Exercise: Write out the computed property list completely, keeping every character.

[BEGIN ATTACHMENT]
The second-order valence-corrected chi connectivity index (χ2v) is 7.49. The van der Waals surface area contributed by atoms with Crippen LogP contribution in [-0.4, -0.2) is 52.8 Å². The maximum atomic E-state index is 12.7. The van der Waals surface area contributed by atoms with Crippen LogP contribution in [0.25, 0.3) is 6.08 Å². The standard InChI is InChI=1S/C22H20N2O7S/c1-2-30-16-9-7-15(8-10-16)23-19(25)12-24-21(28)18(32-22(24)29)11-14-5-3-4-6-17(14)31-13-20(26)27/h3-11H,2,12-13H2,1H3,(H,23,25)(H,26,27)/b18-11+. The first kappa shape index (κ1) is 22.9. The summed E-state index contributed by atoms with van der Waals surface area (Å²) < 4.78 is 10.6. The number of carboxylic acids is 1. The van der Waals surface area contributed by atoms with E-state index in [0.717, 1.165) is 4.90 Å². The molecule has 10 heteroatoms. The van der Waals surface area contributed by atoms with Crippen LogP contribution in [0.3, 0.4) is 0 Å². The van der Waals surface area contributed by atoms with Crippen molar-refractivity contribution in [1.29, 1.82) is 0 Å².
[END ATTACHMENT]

The second-order valence-corrected chi connectivity index (χ2v) is 7.49. The van der Waals surface area contributed by atoms with Crippen LogP contribution in [-0.4, -0.2) is 52.8 Å². The maximum atomic E-state index is 12.7. The van der Waals surface area contributed by atoms with Crippen LogP contribution in [0.25, 0.3) is 6.08 Å². The standard InChI is InChI=1S/C22H20N2O7S/c1-2-30-16-9-7-15(8-10-16)23-19(25)12-24-21(28)18(32-22(24)29)11-14-5-3-4-6-17(14)31-13-20(26)27/h3-11H,2,12-13H2,1H3,(H,23,25)(H,26,27)/b18-11+. The first kappa shape index (κ1) is 22.9. The summed E-state index contributed by atoms with van der Waals surface area (Å²) < 4.78 is 10.6. The number of carboxylic acids is 1. The van der Waals surface area contributed by atoms with E-state index in [0.717, 1.165) is 4.90 Å². The molecule has 10 heteroatoms. The van der Waals surface area contributed by atoms with Crippen LogP contribution in [0.3, 0.4) is 0 Å². The van der Waals surface area contributed by atoms with Crippen molar-refractivity contribution in [1.29, 1.82) is 0 Å².